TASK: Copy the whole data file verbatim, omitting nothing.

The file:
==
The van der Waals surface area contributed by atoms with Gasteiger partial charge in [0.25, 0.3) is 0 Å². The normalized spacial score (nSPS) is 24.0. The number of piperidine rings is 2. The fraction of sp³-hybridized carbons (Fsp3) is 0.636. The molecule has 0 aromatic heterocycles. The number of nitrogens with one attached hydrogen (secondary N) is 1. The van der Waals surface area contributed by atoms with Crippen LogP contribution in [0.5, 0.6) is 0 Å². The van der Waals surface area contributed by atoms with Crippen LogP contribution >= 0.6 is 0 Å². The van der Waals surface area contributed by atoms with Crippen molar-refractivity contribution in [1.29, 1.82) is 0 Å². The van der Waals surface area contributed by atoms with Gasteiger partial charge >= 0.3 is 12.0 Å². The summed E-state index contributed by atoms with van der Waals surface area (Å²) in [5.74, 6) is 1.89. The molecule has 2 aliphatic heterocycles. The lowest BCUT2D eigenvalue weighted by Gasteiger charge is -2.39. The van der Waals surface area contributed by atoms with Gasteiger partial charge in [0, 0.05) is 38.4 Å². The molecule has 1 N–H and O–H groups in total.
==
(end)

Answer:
The van der Waals surface area contributed by atoms with Gasteiger partial charge in [0.25, 0.3) is 0 Å². The normalized spacial score (nSPS) is 24.0. The number of piperidine rings is 2. The fraction of sp³-hybridized carbons (Fsp3) is 0.636. The molecule has 0 aromatic heterocycles. The number of nitrogens with one attached hydrogen (secondary N) is 1. The van der Waals surface area contributed by atoms with Crippen LogP contribution in [0.5, 0.6) is 0 Å². The van der Waals surface area contributed by atoms with Crippen LogP contribution >= 0.6 is 0 Å². The van der Waals surface area contributed by atoms with Crippen molar-refractivity contribution in [1.29, 1.82) is 0 Å². The van der Waals surface area contributed by atoms with Gasteiger partial charge >= 0.3 is 12.0 Å². The summed E-state index contributed by atoms with van der Waals surface area (Å²) in [5.74, 6) is 1.89. The molecule has 2 aliphatic heterocycles. The lowest BCUT2D eigenvalue weighted by Gasteiger charge is -2.39. The van der Waals surface area contributed by atoms with Gasteiger partial charge in [0, 0.05) is 38.4 Å². The molecule has 1 N–H and O–H groups in total.